"It's like waiting for Christmas," said Vasily Belokurov, an astronomer at Cambridge University in the UK last week. Today, the gifts have arrived: the exact positions, movements, magnitudes and colors of 1.3 billion stars in and around the Milky Way, as tracked by the European Space Agency (ESA)'s € 750 million satellite Gaia Starting to measure in 2013, the positions of stars began and, over time, how they move. On April 25, ESA released Gaia's second dataset, based on 22 months of observations, which is publicly available to provide a precise 3D map of large parts of the galaxy and their movements. "Nothing comes close to what Gaia will release," says Belokurov.
One would think that the galaxy is completely mapped. But much of it is obscured by gas and dust, and it's hard to tell the structure from the solar system's point of view. Not only is Gaia going to explain the spiral structures of the galaxy today, but because the satellite tracks stars, astronomers can rewind the clock and see how the galaxy has evolved over the last 13 billion years – an area known as galactic archeology , With Gaias color and brightness information, astronomers can classify the stars according to their composition and identify the stellar nurseries where different species were born to understand how chemical elements were shaped and distributed.
Gaia is not just about the Milky Way. For Solar System scientists, the new dataset will contain data on 14,000 asteroids. That's a small fraction of the roughly 750,000 known smaller bodies, but Gaia delivers orbit information 100 times more accurately than before, says Gerry Gilmore of the University of Cambridge, who heads the UK department of the Gaia Computing Consortium. This was to help astronomers identify asteroid families and understand their relationship to each other, shedding light on the solar system's past, and how planets emerge from smaller bodies.
For cosmologists, the dataset will improve distance measures to stars of known brightness, such as Cepheid variables, crucial jump stones that allow to build a "distance ladder" to other galaxies – thus calculating the universe's rate of expansion, also known as the Hubble constant can be. And exoplanet hunters expect Gaia will eventually see thousands of stars moving from side to side because of the gravitational traps of Jupiter-sized planets in distant orbits, but these will not occur until the satellite's accuracy improves in later data. "No one in the world knows what we'll find," says David Hogg of New York University, New York City.
The Gaia team released a first catalog in 2016 that contained more than a billion stars only applications for 2 million of them. It was a 'sampler to make people deal with Gaia-type data,' says Gilmore. The 2016 release showed that the Milky Way was larger than previously thought. The first paper to use the data appeared on the arXiv Preprint server the same day. Since Gilmore says, there is an average of one report per day.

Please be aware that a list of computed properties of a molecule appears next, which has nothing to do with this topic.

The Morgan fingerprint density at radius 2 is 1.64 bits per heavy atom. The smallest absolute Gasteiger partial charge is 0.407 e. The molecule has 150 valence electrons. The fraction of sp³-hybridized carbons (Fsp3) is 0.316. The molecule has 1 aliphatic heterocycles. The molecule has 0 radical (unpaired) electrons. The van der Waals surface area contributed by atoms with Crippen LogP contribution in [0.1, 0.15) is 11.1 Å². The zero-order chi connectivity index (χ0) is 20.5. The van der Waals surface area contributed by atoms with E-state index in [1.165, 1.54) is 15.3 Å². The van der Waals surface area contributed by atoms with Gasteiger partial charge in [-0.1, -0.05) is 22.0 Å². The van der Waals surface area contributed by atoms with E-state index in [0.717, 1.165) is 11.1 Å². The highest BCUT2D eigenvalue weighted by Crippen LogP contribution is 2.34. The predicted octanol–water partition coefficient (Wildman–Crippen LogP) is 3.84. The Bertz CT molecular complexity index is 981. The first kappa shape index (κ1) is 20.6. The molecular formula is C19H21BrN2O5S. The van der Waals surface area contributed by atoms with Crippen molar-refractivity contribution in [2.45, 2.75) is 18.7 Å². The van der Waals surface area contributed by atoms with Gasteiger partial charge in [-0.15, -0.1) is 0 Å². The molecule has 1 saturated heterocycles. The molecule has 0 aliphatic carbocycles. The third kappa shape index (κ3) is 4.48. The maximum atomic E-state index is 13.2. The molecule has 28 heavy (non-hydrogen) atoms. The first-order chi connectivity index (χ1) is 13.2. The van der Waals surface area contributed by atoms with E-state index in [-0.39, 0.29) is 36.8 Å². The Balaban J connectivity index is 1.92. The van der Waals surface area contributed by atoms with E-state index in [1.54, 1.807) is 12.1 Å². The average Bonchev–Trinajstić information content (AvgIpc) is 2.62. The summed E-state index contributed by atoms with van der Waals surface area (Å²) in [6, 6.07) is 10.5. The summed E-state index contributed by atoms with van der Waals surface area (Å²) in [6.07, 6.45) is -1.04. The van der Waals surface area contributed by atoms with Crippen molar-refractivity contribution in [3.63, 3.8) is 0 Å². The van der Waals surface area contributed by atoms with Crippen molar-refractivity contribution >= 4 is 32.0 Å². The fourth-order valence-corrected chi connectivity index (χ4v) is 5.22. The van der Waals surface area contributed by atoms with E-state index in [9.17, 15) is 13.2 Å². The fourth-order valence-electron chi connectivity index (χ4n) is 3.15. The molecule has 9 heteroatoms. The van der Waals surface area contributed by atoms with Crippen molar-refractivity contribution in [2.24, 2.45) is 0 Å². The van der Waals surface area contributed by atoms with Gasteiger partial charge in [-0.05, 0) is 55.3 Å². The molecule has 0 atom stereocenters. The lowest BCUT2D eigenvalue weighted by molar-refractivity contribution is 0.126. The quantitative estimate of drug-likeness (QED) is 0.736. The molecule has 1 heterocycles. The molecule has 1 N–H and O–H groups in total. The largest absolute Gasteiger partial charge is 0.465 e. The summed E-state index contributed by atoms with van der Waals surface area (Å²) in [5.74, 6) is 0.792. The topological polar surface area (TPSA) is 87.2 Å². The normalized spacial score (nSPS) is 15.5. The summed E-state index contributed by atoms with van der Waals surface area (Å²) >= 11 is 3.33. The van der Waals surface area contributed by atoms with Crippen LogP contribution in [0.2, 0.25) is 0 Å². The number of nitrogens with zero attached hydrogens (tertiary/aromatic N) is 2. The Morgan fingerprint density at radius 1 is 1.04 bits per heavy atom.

This time astronomers are even more equipped with algorithms that can crack the tabular data. Belokurov says that he and his group must track about 50 ideas, including an assessment of mass distribution across the Milky Way and the Large Magellanic Cloud (LMC), a nearby satellite galaxy. Astronomers have long estimated the LMC mass to be around one billion solar masses, but studies have recently suggested that it could be harder. With Gaia data, they may be able to see Milky Way objects being disrupted by the LMC, which would be indicative of their more massive gravitational influence. "There will be a complete science explosion," says Belokurov. "I'm not going to sleep for a week or two."
Hogg is also ready for a heavy Gaia hacking. For the release, he invited colleagues from around the world to gather in New York to work on analyzing the data. He initially plans to design plans that were previously not possible to look for new trends. For example, the graphical representation of color versus brightness for white dwarf stars might elucidate how these stellar remnants change as they cool and eventually become black stellar slags. After the first release of Gaia, "almost every act resulted in a paper," he says.
The 450-member Gaia consortium is already working on a third data release planned for 2020. "There are very clear areas that we can improve," says ESA Project Leader Timo Prusti from the European Space Research and Technology Center in Noordwijk, the Netherlands. For example, in a special short-exposure observation mode, the team wants to return to the brightest stars that saturate the detector. The team also wants to improve the possibilities of stray light on the detector, a problem that only occurred after the start.
Gaia is also unusual because the scientists who work on the mission are not granted exclusivity, the data, a common practice in astronomy. Although the members of the Gaia consortium know exactly how the data is collected and processed, they can not use the data like all the others until after publication for the science. "It's brave and very admirable," says Belokurov.
Gilmore says his teammates have bet on how many newspapers the preprint servers will reach on the first day. Belokurov says: "It's like a festival – the festival of Gaia."